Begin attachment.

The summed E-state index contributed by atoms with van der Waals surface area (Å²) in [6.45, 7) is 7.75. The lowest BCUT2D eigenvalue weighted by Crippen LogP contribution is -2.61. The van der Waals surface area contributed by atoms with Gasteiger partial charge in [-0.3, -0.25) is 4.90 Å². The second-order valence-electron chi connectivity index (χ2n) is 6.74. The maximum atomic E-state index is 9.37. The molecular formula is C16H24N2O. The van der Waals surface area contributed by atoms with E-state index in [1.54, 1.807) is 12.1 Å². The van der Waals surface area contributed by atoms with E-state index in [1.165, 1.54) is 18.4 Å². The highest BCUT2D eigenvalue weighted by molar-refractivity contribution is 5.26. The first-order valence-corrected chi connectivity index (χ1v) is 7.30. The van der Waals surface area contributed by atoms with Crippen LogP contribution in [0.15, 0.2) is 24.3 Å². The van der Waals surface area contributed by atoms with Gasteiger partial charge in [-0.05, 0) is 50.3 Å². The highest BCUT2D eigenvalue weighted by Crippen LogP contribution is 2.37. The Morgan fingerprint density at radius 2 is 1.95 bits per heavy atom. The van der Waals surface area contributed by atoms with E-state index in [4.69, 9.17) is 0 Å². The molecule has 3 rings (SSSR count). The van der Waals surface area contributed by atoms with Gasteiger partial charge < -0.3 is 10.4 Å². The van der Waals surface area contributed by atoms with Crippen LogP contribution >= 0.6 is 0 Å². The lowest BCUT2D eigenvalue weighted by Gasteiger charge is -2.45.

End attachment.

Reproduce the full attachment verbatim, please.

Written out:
The summed E-state index contributed by atoms with van der Waals surface area (Å²) in [6.45, 7) is 7.75. The lowest BCUT2D eigenvalue weighted by Crippen LogP contribution is -2.61. The van der Waals surface area contributed by atoms with Gasteiger partial charge in [-0.3, -0.25) is 4.90 Å². The second-order valence-electron chi connectivity index (χ2n) is 6.74. The maximum atomic E-state index is 9.37. The molecular formula is C16H24N2O. The van der Waals surface area contributed by atoms with E-state index in [1.54, 1.807) is 12.1 Å². The van der Waals surface area contributed by atoms with E-state index in [1.165, 1.54) is 18.4 Å². The highest BCUT2D eigenvalue weighted by molar-refractivity contribution is 5.26. The first-order valence-corrected chi connectivity index (χ1v) is 7.30. The van der Waals surface area contributed by atoms with Crippen LogP contribution in [0.15, 0.2) is 24.3 Å². The van der Waals surface area contributed by atoms with Gasteiger partial charge in [-0.05, 0) is 50.3 Å². The highest BCUT2D eigenvalue weighted by Crippen LogP contribution is 2.37. The Morgan fingerprint density at radius 2 is 1.95 bits per heavy atom. The van der Waals surface area contributed by atoms with E-state index in [4.69, 9.17) is 0 Å². The molecule has 3 rings (SSSR count). The van der Waals surface area contributed by atoms with Gasteiger partial charge < -0.3 is 10.4 Å². The van der Waals surface area contributed by atoms with Crippen LogP contribution >= 0.6 is 0 Å². The lowest BCUT2D eigenvalue weighted by Gasteiger charge is -2.45.